Scott (Turkington) was overheard to say: "Are we still in Texas???"
Some discussion [on the Musicasacra forum (www.musicasacra.com/forum)] about this more advanced type of weekend workshop brought forward the question about how beginners (to chant) will be able to learn the basics in a bit less intense format. In response, I have modified my personal information on this blog to indicate that I would be willing to help local groups that want to learn the basics in a less intense setting. I envision offering short seminars to teach the basics of square-note notation, learning a few simple chants that every Catholic should know in a 1 1/2 to 2 hours time period. I have done one such seminar with a church choir here locally since moving here. This could be done for a small or large group very simply if there were demand for it.
I think any of us who direct scholae and who have received the training from CMAA should and could share this information with Catholics living around us who are interested.
Wednesday, February 11, 2009
I know it isn't yet Valentine's Day... but I'm going to be chanting away on Valentine's Day this year. So... in response to a request by my boys, we made cookies today...
This is the old standard sugar cookie recipe from my Better Homes and Gardens cookbook that I bought with gift money when I graduated from high school. That cookbook has been much-used over the years (and looks like it, too).
The frosting is a standard buttercream frosting with lots of heavy cream and homemade vanilla...
Don't you wish you were at my house?
Friday, February 6, 2009
1. Alright, many of us have suspected that soft drinks weren't especially good for us for some time. Whether because of the extra calories and high fructose corn syrup in the regular variety, or the artificial sweetenings of the diet variety, my assumption has been that it just isn't worth it (unless I happen to be REALLY thirsty and nothing else is available).
Well, new evidence confirms that cola isn't good for women, especially. The Baylor Innovations magazine (Winter 2009 issue) has an article about a study results that show that cola tends to lead to lower bone mineral density in women, whether diet or regular. The study seems to indicate that this is peculiar to colas. Other beverages, such as orange drinks and ginger ales, seem to have no effect. Also, the colas don't appear to affect men in the same way. The targeted suspect is the phosphoric acid in the colas (added for tartness). So... if you are one of those who starts her day with a diet cola... think about a switch...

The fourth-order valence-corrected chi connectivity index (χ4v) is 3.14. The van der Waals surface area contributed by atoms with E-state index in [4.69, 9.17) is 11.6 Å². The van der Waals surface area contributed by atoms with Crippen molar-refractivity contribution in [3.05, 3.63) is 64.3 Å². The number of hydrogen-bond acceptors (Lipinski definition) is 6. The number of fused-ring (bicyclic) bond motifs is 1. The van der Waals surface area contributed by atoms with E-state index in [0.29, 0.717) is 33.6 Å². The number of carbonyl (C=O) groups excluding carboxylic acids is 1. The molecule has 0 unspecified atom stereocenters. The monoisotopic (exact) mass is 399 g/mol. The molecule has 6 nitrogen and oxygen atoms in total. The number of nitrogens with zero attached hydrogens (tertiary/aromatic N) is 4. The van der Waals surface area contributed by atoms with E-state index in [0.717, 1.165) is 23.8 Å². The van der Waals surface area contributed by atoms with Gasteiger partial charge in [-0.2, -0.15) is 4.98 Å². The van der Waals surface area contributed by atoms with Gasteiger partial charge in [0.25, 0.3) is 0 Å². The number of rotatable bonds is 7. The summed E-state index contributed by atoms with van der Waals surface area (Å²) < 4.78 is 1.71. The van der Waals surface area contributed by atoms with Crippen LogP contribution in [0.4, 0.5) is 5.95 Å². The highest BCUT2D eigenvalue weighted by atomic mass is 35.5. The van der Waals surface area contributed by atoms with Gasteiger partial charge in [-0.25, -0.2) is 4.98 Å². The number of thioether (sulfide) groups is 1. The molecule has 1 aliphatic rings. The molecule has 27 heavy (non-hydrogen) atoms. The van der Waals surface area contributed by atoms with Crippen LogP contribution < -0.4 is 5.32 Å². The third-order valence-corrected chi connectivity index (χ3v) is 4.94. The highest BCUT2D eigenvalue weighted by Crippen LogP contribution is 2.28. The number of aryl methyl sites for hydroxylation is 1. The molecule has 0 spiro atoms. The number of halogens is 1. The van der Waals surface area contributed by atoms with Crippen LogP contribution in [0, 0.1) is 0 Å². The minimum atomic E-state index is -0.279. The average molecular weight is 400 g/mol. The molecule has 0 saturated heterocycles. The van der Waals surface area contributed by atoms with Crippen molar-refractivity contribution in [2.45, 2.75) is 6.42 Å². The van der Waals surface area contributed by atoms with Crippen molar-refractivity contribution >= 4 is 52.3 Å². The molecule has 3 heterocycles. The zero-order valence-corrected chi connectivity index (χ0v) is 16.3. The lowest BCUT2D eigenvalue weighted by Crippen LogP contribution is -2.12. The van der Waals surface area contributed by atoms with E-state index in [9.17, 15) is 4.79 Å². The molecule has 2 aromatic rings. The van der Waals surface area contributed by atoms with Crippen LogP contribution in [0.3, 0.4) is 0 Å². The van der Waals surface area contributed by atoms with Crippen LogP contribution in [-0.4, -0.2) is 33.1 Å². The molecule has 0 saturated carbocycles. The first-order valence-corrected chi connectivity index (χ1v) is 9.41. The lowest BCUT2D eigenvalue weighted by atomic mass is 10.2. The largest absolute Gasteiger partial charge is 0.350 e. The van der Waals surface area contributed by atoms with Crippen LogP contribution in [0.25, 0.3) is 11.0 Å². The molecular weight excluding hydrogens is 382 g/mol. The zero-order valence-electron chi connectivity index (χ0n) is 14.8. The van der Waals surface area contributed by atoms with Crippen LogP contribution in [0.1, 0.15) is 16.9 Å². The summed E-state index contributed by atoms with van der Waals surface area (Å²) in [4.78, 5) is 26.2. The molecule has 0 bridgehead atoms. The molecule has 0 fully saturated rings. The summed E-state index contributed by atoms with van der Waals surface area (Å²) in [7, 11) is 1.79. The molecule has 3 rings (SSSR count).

2. In the same issue, results of a study on fertility yield information on 10 things you can do to increase your fertility.
Avoid trans fats found in many commercially prepared and fast foods,
use more unsaturated vegetable oils, such as olive oil or canola oil,
eat more vegetable protein, like beans, nuts, whole grains and seeds; eat less animal protein, choose whole grains and other carbs that are lower glycemic,
drink a glass of whole milk or have a small dish of ice cream or full-fat yogurt every day, take a multivitamin that contains folic acid and other B vitamins,
get plenty of iron from fruits, veges, beans and supplements -- but not from red meat, beverages matter -- water, coffee, tea and alcohol (in moderation) are ok; leave the sodas alone,
aim for a healthy weight -- if you are overweight, losing 5-10% of your weight can help ovulation,
daily exercise can help (unless you are already an exercise nut and don't have enough body fat -- this was never my problem).
3. I have finished the book for our book club this month, Angels and Devils, by Joan Carroll Cruz. It was quite interesting. I particularly liked the first part, about the angels. In our family, we have a habit of including the Guardian Angel prayer in our prayers with the boys before bedtime... the book has reinforced my belief that we should be aware of the help and love offered to us in our journey to God by our Guardian angels. It also warns of the dangers of dabbling in the occult.
4. One of my sisters sent me a subscription for Magnificat. The first issue I received was for February. Well, this week has been my first opportunity to begin reading it daily. I have enjoyed it so very much. The various articles on the lives of saints, the monthly chant hymn (this month's hymn is absolutely beautiful -- Aurora soli praevia, for the Memorial of Our Lady of Lourdes), the morning and evening prayers and readings, as well as daily Mass readings are very nicely put together. I have the big Christian Book of Prayer, with the Liturgy of the Hours for morning and evening prayer and like it also, but I find the specific information about each day that is contained in the Magnificat is also very nice and seems to be helping me to do my readings each day a little bit more diligently.
This morning our family attended the 7 a.m. Mass at our parish. It was very nice to have my Magnificat to follow along with the readings. We are hoping to make Friday Mass as often as possible as a family.
5. There is much consternation among the musicians of the Church Music Association of America this past week or so. The issue in question is eloquently described by Jeffrey Tucker in his posting at the New Liturgical Movement in his article from a couple of days ago here. Also, he has a new article at Inside Catholic here. As I see it, even if a music composer wanted to compose Mass settings in English and make them available for free to all church musicians for use in the liturgy, ICEL still wants its royalty (at least the way the rules seem to stand now). This seems to me to be a very sad situation -- one that encourages commercial publishers in their source for income and that discourages the free exchange of music by individual composers. Do we really want to be saddled with another ubiquitous setting of English Mass music like the Mass of Creation with the release of the new translation? I hope not.